Senators Probe Whether VW Misled IRS On More Than $50 Million In Tax Credits

The embattled German automaker might have another big, expensive problem on its hands.

WASHINGTON -- Senate Finance Committee Chairman Orrin Hatch (R-Utah) and ranking member Ron Wyden (D-Ore.) want to know if Volkswagen lied to the federal government in order to secure tax credits for vehicles that did not actually meet low-emission standards. 

Last month, the Environmental Protection Agency busted Volkswagen for installing "defeat devices" in up to 482,000 vehicles, allowing them to meet emissions qualifications during testing even if they far exceeded those limits in everyday use. 

In a letter to Volkswagen's international and U.S. chief executives, the senators say the company certified to the Internal Revenue Services that some of its 2009 and 2010 model-year vehicles were eligible for a $1,300 tax credit under the 2005 Alternative Motor Vehicle Tax Credit, which is given to individuals who purchase new vehicles that meet certain emission and fuel economy standards. (The amount of the tax credit was later reduced.)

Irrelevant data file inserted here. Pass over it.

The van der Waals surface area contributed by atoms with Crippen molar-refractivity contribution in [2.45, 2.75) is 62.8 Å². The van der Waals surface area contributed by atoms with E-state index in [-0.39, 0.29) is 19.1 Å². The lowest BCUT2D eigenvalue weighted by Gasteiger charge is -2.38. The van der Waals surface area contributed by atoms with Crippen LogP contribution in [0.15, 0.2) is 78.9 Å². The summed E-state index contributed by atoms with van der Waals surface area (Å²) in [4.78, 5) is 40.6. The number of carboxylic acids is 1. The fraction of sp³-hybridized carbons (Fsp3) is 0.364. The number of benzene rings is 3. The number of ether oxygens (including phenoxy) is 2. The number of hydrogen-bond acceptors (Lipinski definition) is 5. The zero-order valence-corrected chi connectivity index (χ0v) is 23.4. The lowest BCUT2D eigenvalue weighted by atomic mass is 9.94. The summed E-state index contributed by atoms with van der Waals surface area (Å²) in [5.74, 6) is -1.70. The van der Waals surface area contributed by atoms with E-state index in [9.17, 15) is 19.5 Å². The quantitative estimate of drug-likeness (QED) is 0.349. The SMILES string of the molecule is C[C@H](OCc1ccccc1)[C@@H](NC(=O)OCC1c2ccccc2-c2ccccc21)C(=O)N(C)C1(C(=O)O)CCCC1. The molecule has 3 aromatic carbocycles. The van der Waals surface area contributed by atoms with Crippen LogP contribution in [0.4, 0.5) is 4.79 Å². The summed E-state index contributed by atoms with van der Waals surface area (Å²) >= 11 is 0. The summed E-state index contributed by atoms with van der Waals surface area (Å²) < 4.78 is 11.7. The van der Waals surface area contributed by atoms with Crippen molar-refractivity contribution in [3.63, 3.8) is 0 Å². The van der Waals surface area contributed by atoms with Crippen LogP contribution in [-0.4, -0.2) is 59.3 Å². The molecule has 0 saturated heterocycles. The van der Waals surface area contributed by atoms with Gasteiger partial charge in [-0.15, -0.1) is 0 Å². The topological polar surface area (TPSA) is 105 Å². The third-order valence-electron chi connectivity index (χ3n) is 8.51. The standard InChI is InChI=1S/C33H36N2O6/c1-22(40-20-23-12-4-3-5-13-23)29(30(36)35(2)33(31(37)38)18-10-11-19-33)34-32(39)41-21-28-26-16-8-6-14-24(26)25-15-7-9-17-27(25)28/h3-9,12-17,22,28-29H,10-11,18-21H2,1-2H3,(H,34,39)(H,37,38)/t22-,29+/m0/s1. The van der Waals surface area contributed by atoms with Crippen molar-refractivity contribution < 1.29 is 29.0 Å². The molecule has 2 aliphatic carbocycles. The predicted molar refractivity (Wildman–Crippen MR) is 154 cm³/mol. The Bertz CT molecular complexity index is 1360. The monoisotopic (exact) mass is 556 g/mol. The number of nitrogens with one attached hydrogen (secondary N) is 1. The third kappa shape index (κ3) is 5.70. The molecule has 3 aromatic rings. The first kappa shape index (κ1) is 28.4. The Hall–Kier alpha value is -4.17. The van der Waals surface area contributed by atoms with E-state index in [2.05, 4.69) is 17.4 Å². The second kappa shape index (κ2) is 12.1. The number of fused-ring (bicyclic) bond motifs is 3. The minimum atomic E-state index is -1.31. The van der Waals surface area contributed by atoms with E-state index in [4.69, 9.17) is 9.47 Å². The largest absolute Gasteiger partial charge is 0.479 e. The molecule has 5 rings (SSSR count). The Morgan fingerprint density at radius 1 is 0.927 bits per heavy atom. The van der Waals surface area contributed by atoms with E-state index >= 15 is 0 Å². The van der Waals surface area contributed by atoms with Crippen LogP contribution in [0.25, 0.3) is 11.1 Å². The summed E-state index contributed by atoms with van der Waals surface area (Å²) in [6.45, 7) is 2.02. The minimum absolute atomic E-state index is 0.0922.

Hatch and Wyden say sales data indicates that 60,000 of these VW vehicles were sold in the U.S., and that "well over" $50 million in tax credits were handed out to people whose vehicles supposedly qualified for the credits but actually came with these defeat devices.

"This activity raises questions of whether Volkswagen made false representations to the U.S. government in its certification for federal tax subsidies," the senators write.

They are requesting information, communications and documents from the company over the period of January 2007 through December 2011.

Volkswagen's top brass will also be in the congressional hot seat on Thursday, when the CEO for the company's American division, Michael Horn, is slated to appear before the House Energy and Commerce Committee's Subcommittee on Oversight and Investigations. Top EPA officials are also expected to testify.